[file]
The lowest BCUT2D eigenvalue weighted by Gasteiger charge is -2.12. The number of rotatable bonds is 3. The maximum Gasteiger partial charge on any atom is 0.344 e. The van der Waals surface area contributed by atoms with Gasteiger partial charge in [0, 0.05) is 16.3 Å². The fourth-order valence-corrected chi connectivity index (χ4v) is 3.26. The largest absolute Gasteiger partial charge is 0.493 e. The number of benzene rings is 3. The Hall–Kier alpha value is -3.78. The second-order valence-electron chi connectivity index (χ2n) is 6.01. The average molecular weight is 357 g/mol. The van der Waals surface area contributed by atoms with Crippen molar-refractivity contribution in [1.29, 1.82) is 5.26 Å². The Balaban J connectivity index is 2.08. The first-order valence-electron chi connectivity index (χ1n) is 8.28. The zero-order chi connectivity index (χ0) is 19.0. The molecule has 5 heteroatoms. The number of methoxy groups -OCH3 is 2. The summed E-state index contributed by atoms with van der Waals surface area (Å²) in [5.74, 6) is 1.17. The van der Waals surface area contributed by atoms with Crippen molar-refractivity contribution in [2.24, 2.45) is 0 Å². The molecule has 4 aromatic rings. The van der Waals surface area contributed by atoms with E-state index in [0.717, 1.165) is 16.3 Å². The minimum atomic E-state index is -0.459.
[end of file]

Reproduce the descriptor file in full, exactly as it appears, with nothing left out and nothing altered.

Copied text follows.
The lowest BCUT2D eigenvalue weighted by Gasteiger charge is -2.12. The number of rotatable bonds is 3. The maximum Gasteiger partial charge on any atom is 0.344 e. The van der Waals surface area contributed by atoms with Gasteiger partial charge in [0, 0.05) is 16.3 Å². The fourth-order valence-corrected chi connectivity index (χ4v) is 3.26. The largest absolute Gasteiger partial charge is 0.493 e. The number of benzene rings is 3. The Hall–Kier alpha value is -3.78. The second-order valence-electron chi connectivity index (χ2n) is 6.01. The average molecular weight is 357 g/mol. The van der Waals surface area contributed by atoms with Crippen molar-refractivity contribution in [1.29, 1.82) is 5.26 Å². The Balaban J connectivity index is 2.08. The first-order valence-electron chi connectivity index (χ1n) is 8.28. The zero-order chi connectivity index (χ0) is 19.0. The molecule has 5 heteroatoms. The number of methoxy groups -OCH3 is 2. The summed E-state index contributed by atoms with van der Waals surface area (Å²) in [5.74, 6) is 1.17. The van der Waals surface area contributed by atoms with Crippen molar-refractivity contribution in [2.24, 2.45) is 0 Å². The molecule has 4 aromatic rings. The van der Waals surface area contributed by atoms with E-state index in [0.717, 1.165) is 16.3 Å². The minimum atomic E-state index is -0.459.